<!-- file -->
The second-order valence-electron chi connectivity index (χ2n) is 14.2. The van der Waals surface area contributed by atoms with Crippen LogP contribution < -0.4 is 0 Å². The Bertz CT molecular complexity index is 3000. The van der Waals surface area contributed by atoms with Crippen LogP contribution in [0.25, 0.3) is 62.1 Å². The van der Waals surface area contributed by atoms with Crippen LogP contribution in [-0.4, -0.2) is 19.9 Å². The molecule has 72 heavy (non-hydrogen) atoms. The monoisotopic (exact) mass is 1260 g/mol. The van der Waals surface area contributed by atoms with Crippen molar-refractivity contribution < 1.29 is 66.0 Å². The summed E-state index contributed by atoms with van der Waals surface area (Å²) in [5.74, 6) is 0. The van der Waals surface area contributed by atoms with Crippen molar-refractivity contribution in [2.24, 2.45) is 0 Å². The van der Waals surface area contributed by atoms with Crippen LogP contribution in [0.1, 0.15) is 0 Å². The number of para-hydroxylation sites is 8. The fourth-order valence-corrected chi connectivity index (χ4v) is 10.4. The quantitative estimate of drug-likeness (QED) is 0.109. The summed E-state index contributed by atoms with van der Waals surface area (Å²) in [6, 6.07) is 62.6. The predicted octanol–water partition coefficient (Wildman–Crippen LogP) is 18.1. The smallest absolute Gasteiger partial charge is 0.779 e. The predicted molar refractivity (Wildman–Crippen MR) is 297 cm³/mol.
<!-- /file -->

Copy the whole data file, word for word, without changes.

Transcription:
The second-order valence-electron chi connectivity index (χ2n) is 14.2. The van der Waals surface area contributed by atoms with Crippen LogP contribution < -0.4 is 0 Å². The Bertz CT molecular complexity index is 3000. The van der Waals surface area contributed by atoms with Crippen LogP contribution in [0.25, 0.3) is 62.1 Å². The van der Waals surface area contributed by atoms with Crippen LogP contribution in [-0.4, -0.2) is 19.9 Å². The molecule has 72 heavy (non-hydrogen) atoms. The monoisotopic (exact) mass is 1260 g/mol. The van der Waals surface area contributed by atoms with Crippen molar-refractivity contribution < 1.29 is 66.0 Å². The summed E-state index contributed by atoms with van der Waals surface area (Å²) in [5.74, 6) is 0. The van der Waals surface area contributed by atoms with Crippen molar-refractivity contribution in [2.24, 2.45) is 0 Å². The van der Waals surface area contributed by atoms with Crippen LogP contribution in [0.1, 0.15) is 0 Å². The number of para-hydroxylation sites is 8. The fourth-order valence-corrected chi connectivity index (χ4v) is 10.4. The quantitative estimate of drug-likeness (QED) is 0.109. The summed E-state index contributed by atoms with van der Waals surface area (Å²) in [6, 6.07) is 62.6. The predicted octanol–water partition coefficient (Wildman–Crippen LogP) is 18.1. The smallest absolute Gasteiger partial charge is 0.779 e. The predicted molar refractivity (Wildman–Crippen MR) is 297 cm³/mol.